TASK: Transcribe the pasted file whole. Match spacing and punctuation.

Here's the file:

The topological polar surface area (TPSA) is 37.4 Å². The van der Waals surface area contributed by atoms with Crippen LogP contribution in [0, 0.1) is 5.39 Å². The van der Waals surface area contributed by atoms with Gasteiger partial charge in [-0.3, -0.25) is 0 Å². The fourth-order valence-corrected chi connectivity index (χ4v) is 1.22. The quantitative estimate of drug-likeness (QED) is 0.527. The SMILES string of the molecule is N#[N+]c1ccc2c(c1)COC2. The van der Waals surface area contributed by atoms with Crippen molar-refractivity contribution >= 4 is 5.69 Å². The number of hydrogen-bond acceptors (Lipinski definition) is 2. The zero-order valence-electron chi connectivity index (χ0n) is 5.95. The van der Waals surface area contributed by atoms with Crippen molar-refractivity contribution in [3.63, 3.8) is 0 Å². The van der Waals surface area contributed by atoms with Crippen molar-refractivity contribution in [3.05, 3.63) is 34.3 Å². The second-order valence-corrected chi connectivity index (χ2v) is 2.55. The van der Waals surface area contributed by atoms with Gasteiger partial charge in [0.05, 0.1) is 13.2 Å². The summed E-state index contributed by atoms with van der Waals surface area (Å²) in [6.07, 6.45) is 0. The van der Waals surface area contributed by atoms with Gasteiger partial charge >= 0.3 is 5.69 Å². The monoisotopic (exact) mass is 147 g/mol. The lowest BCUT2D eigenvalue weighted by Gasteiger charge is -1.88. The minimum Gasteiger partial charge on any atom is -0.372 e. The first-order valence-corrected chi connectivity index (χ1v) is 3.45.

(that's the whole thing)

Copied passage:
The topological polar surface area (TPSA) is 37.4 Å². The van der Waals surface area contributed by atoms with Crippen LogP contribution in [0, 0.1) is 5.39 Å². The van der Waals surface area contributed by atoms with Gasteiger partial charge in [-0.3, -0.25) is 0 Å². The fourth-order valence-corrected chi connectivity index (χ4v) is 1.22. The quantitative estimate of drug-likeness (QED) is 0.527. The SMILES string of the molecule is N#[N+]c1ccc2c(c1)COC2. The van der Waals surface area contributed by atoms with Crippen molar-refractivity contribution >= 4 is 5.69 Å². The number of hydrogen-bond acceptors (Lipinski definition) is 2. The zero-order valence-electron chi connectivity index (χ0n) is 5.95. The van der Waals surface area contributed by atoms with Crippen molar-refractivity contribution in [3.63, 3.8) is 0 Å². The van der Waals surface area contributed by atoms with Crippen molar-refractivity contribution in [3.05, 3.63) is 34.3 Å². The second-order valence-corrected chi connectivity index (χ2v) is 2.55. The van der Waals surface area contributed by atoms with Gasteiger partial charge in [0.05, 0.1) is 13.2 Å². The summed E-state index contributed by atoms with van der Waals surface area (Å²) in [6.07, 6.45) is 0. The van der Waals surface area contributed by atoms with Gasteiger partial charge >= 0.3 is 5.69 Å². The monoisotopic (exact) mass is 147 g/mol. The lowest BCUT2D eigenvalue weighted by Gasteiger charge is -1.88. The minimum Gasteiger partial charge on any atom is -0.372 e. The first-order valence-corrected chi connectivity index (χ1v) is 3.45.